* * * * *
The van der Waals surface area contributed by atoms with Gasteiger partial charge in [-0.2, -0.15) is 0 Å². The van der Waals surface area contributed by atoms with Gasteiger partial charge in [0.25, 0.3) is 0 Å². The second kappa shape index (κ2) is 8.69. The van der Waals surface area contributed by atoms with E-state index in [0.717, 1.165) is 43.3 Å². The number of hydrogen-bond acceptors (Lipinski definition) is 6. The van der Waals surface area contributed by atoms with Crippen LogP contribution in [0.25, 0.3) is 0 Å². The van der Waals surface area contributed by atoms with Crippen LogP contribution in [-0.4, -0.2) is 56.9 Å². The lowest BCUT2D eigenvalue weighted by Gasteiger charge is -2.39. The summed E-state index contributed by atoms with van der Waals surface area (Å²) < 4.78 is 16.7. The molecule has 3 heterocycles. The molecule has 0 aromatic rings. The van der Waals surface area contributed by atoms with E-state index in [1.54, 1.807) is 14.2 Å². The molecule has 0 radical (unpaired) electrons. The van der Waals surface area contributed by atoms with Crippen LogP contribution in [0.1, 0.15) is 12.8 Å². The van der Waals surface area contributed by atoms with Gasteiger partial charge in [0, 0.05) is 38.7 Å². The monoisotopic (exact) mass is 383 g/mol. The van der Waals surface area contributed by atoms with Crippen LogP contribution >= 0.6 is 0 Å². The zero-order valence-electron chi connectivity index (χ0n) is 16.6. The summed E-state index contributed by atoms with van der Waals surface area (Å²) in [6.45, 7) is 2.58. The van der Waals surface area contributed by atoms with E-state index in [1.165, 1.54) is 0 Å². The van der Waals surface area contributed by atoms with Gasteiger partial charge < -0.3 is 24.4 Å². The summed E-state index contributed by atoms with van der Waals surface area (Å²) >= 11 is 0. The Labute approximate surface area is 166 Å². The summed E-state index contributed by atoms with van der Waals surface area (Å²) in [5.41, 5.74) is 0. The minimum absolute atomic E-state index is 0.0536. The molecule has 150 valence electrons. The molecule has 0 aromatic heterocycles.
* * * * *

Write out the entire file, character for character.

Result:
The van der Waals surface area contributed by atoms with Gasteiger partial charge in [-0.2, -0.15) is 0 Å². The van der Waals surface area contributed by atoms with Gasteiger partial charge in [0.25, 0.3) is 0 Å². The second kappa shape index (κ2) is 8.69. The van der Waals surface area contributed by atoms with E-state index in [0.717, 1.165) is 43.3 Å². The number of hydrogen-bond acceptors (Lipinski definition) is 6. The van der Waals surface area contributed by atoms with Crippen LogP contribution in [0.25, 0.3) is 0 Å². The van der Waals surface area contributed by atoms with Crippen LogP contribution in [-0.4, -0.2) is 56.9 Å². The lowest BCUT2D eigenvalue weighted by Gasteiger charge is -2.39. The summed E-state index contributed by atoms with van der Waals surface area (Å²) < 4.78 is 16.7. The molecule has 3 heterocycles. The molecule has 0 aromatic rings. The van der Waals surface area contributed by atoms with E-state index in [1.54, 1.807) is 14.2 Å². The molecule has 0 radical (unpaired) electrons. The van der Waals surface area contributed by atoms with Crippen LogP contribution in [0.1, 0.15) is 12.8 Å². The van der Waals surface area contributed by atoms with Gasteiger partial charge in [0, 0.05) is 38.7 Å². The monoisotopic (exact) mass is 383 g/mol. The van der Waals surface area contributed by atoms with Crippen LogP contribution >= 0.6 is 0 Å². The zero-order valence-electron chi connectivity index (χ0n) is 16.6. The summed E-state index contributed by atoms with van der Waals surface area (Å²) in [6.45, 7) is 2.58. The van der Waals surface area contributed by atoms with E-state index in [1.165, 1.54) is 0 Å². The van der Waals surface area contributed by atoms with Gasteiger partial charge < -0.3 is 24.4 Å². The summed E-state index contributed by atoms with van der Waals surface area (Å²) >= 11 is 0. The Labute approximate surface area is 166 Å². The summed E-state index contributed by atoms with van der Waals surface area (Å²) in [5.41, 5.74) is 0. The minimum absolute atomic E-state index is 0.0536. The molecule has 150 valence electrons. The molecule has 0 aromatic heterocycles.